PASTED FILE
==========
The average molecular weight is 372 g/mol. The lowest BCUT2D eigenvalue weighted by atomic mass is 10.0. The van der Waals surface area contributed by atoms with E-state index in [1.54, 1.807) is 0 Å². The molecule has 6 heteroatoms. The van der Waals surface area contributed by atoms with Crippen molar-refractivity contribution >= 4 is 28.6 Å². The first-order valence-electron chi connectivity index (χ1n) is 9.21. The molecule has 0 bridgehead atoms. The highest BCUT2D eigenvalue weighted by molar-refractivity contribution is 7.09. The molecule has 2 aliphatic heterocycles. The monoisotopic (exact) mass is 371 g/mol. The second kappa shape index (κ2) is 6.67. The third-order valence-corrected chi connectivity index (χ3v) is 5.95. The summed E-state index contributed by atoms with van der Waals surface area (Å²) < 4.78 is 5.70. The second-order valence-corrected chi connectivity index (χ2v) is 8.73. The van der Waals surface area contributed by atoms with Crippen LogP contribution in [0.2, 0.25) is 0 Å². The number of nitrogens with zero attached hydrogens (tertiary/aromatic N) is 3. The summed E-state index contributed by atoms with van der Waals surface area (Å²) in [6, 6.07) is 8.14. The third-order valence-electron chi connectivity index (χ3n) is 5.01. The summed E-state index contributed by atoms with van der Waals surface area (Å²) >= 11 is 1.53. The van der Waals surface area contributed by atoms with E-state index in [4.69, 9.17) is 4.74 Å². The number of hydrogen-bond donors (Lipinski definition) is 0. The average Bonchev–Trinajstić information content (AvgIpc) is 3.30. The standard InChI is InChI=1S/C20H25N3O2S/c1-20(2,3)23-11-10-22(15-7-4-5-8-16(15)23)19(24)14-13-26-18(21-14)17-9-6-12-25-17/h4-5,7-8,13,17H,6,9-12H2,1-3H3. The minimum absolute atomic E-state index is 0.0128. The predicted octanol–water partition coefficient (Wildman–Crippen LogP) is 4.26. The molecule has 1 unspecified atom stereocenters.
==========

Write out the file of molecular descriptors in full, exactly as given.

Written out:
The average molecular weight is 372 g/mol. The lowest BCUT2D eigenvalue weighted by atomic mass is 10.0. The van der Waals surface area contributed by atoms with E-state index in [1.54, 1.807) is 0 Å². The molecule has 6 heteroatoms. The van der Waals surface area contributed by atoms with Crippen molar-refractivity contribution >= 4 is 28.6 Å². The first-order valence-electron chi connectivity index (χ1n) is 9.21. The molecule has 0 bridgehead atoms. The highest BCUT2D eigenvalue weighted by molar-refractivity contribution is 7.09. The molecule has 2 aliphatic heterocycles. The monoisotopic (exact) mass is 371 g/mol. The second kappa shape index (κ2) is 6.67. The third-order valence-corrected chi connectivity index (χ3v) is 5.95. The summed E-state index contributed by atoms with van der Waals surface area (Å²) < 4.78 is 5.70. The second-order valence-corrected chi connectivity index (χ2v) is 8.73. The van der Waals surface area contributed by atoms with Crippen LogP contribution in [0.2, 0.25) is 0 Å². The number of nitrogens with zero attached hydrogens (tertiary/aromatic N) is 3. The summed E-state index contributed by atoms with van der Waals surface area (Å²) in [6, 6.07) is 8.14. The third-order valence-electron chi connectivity index (χ3n) is 5.01. The summed E-state index contributed by atoms with van der Waals surface area (Å²) >= 11 is 1.53. The van der Waals surface area contributed by atoms with E-state index in [4.69, 9.17) is 4.74 Å². The number of hydrogen-bond donors (Lipinski definition) is 0. The average Bonchev–Trinajstić information content (AvgIpc) is 3.30. The standard InChI is InChI=1S/C20H25N3O2S/c1-20(2,3)23-11-10-22(15-7-4-5-8-16(15)23)19(24)14-13-26-18(21-14)17-9-6-12-25-17/h4-5,7-8,13,17H,6,9-12H2,1-3H3. The minimum absolute atomic E-state index is 0.0128. The predicted octanol–water partition coefficient (Wildman–Crippen LogP) is 4.26. The molecule has 1 unspecified atom stereocenters.